Matchday Experience Watch
This is an important community service message. When you are at an away game and wearing the colours of another club, you are never going to win anything on the big screen. Middle aged women are especially guilty of this, including the pair of North fanatics standing on the fence who vigorously got into the spirit of Run Like A Demon without realising the subtle hint in its name. They lost their dignity and won nothing, which is a lot like following Melbourne.

Wildcard Wankfest
I'm there for the Melbourne Football Club until the last dog dies, but at last the Australian Football League may have invented a way to maximise my free time by killing off all interest in the remainder of the competition. Very soon - possibly this year considering their record of making things up on the spot - we'll have a Spectacle Week between the end of the home and away and the finals where ordinary teams will play sudden death games for the right to make the 'finals'. It was heartwarming when the Bulldogs won the flag from 7th, this makes me want to get down to Harbour Esplanade and spew across the AFL's foyer.

Change does not necessarily frighten me. When I was a kid people saying things like "this is not the game I grew up with" related to interstate teams. A great Demon fan who has spent almost 50 years watching us lose regularly had the job of driving a tram adorned in West Coast collateral during the 1991 Grand Final Parade. He reports that the crowd were so hostile towards anything in the colours of a non-Victorian side that he was spat at and had shit thrown at him while the crowd vigorously suggested he piss off 'home' as if he'd been imported from Perth just to make one trip across Princes Bridge. I could never understand what everyone was so concerned about, even at 10-years-old I could see that foreigners winning flags was preferable to anyone I knew being happy.

Since then there's been much change - more umpires, the finals expanding to six, then eight teams and various interpretations of how it would work, killing Fitzroy, introducing two real clubs and two plastic franchises. There's also been about 4200 rule changes in the last 15 years, as the AFL continually tinker with the game like a clueless home handyman who eventually blows himself up by digging through cables.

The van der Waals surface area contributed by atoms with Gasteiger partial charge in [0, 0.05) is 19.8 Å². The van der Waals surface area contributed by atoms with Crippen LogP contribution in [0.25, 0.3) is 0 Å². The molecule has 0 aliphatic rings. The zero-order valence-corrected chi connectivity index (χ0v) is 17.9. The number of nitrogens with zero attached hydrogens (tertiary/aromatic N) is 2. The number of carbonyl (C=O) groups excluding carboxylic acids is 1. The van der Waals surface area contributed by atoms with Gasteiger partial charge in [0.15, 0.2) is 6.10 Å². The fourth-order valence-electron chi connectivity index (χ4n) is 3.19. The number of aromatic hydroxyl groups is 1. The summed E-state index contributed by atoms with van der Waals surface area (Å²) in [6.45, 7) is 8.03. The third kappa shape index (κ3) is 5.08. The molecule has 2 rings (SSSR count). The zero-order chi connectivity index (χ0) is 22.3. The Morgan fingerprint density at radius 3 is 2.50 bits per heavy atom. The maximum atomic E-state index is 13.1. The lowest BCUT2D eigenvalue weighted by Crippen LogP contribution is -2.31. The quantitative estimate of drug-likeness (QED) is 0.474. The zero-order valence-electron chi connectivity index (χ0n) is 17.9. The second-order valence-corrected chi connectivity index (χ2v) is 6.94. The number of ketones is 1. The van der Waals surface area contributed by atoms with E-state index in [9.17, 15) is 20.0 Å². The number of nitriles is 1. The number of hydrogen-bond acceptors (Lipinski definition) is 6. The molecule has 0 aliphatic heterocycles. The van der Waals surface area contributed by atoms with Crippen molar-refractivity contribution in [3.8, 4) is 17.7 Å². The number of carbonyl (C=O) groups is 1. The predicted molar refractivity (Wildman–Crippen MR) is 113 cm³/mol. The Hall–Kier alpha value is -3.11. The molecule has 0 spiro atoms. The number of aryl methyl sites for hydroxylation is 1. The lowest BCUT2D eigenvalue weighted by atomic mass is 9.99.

Now the venerable 22 game fixture is nearly dead, and in its place we're either going to get the 666 system where everyone plays once (or laughably, plays once unless you've got a blockbuster rival who you get a second go against) then splits off into groups to do whatever - or an arguably even worse idea, letting 1-6 in on merit then having a Razzle Dazzle Weekend where 7th to 10th go to town for the last two finals spots. A situation that last year would have led to the 15-7 Western Bulldogs putting their season on the line against a 10-12 Port Adelaide - who nudged us out on percentage. That's what we're talking about here, making changes to allow sides who can't even win half the games they play a chance at winning a premiership. Jesus Fucking Christ, Australian Football League how do I hate you, let me count the ways. Not to be a conspiracy theorist, but was the great pre-finals bye just a set-up to establish a week in the calendar for these games?

I'm not the best character witness for why the idea of a wildcard weekend - not to be confused with a Wide World of Sports Wild Winter Weekend - is such a stupid idea. The game itself is still going alright - in spite of constant meddling, not because of it - but after my interest in the competition itself bobbed up and down (like this) over the years, the pressure of following Melbourne eventually became too much and I had no emotion left for anyone else. Now Port Adelaide vs Gold Coast in Outer Mongolia means as much to me as test cricket, it's nice background noise and I'm interested in the end result, but couldn't give a rats how they got there.

Nobody can clearly articulate what splitting teams into three groups of six after 17 rounds is supposed to achieve other than vague promises of 'excitement', but it doesn't offend me nearly as much as the wildcard. Maybe because the teams involved would still have to win their way through across five games instead of rewarding numerous confirmed mid-table mediocrities for being exceedingly ordinary. The alternative is a dead set abortion of an idea, thought up in a boardroom to lure the sort of people who have changed teams during their adult life. Some of you are enthusiastically for it - and god knows after what we've been through I should be clutching at any opportunity to perform a Steven Bradbury style flop into the 'eight' - and I'm sure you're good people, but you're wrong.

Of course they know we'll watch anyway, so they may as well take a punt on selling to the latent market of people ready to burst from behind the bushes and declare an interest in the game if they could just get one more week of excitement. Meanwhile when Brisbane plays Carlton in Round 23 the entire country will still duck out to the shops. They could be playing for draft picks, giving us the unique scenario of 44 players going hell for leather to try and get their teams better players with which to replace them.